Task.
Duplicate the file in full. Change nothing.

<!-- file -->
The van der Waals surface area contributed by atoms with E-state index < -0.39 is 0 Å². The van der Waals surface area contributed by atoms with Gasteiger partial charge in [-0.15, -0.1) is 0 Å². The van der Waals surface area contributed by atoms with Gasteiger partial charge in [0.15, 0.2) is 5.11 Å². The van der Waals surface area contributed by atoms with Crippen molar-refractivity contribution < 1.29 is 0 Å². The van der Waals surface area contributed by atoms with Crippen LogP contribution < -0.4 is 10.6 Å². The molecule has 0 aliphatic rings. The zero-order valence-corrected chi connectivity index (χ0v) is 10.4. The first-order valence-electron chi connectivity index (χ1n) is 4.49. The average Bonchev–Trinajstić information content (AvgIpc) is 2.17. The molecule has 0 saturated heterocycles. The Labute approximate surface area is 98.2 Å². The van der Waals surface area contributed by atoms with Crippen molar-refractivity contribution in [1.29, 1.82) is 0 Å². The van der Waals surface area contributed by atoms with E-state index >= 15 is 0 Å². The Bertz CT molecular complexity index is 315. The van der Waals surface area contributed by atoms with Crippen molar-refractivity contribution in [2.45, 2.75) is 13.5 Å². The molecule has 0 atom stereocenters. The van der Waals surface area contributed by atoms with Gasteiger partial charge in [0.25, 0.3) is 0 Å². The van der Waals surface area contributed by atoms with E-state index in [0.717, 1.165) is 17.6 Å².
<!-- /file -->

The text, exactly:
The van der Waals surface area contributed by atoms with E-state index < -0.39 is 0 Å². The van der Waals surface area contributed by atoms with Gasteiger partial charge in [-0.15, -0.1) is 0 Å². The van der Waals surface area contributed by atoms with Gasteiger partial charge in [0.15, 0.2) is 5.11 Å². The van der Waals surface area contributed by atoms with Crippen molar-refractivity contribution < 1.29 is 0 Å². The van der Waals surface area contributed by atoms with Crippen LogP contribution < -0.4 is 10.6 Å². The molecule has 0 aliphatic rings. The zero-order valence-corrected chi connectivity index (χ0v) is 10.4. The first-order valence-electron chi connectivity index (χ1n) is 4.49. The average Bonchev–Trinajstić information content (AvgIpc) is 2.17. The molecule has 0 saturated heterocycles. The Labute approximate surface area is 98.2 Å². The van der Waals surface area contributed by atoms with Crippen molar-refractivity contribution in [1.29, 1.82) is 0 Å². The van der Waals surface area contributed by atoms with E-state index >= 15 is 0 Å². The Bertz CT molecular complexity index is 315. The van der Waals surface area contributed by atoms with Crippen molar-refractivity contribution in [2.45, 2.75) is 13.5 Å². The molecule has 0 atom stereocenters. The van der Waals surface area contributed by atoms with Gasteiger partial charge in [0.25, 0.3) is 0 Å². The van der Waals surface area contributed by atoms with E-state index in [0.717, 1.165) is 17.6 Å².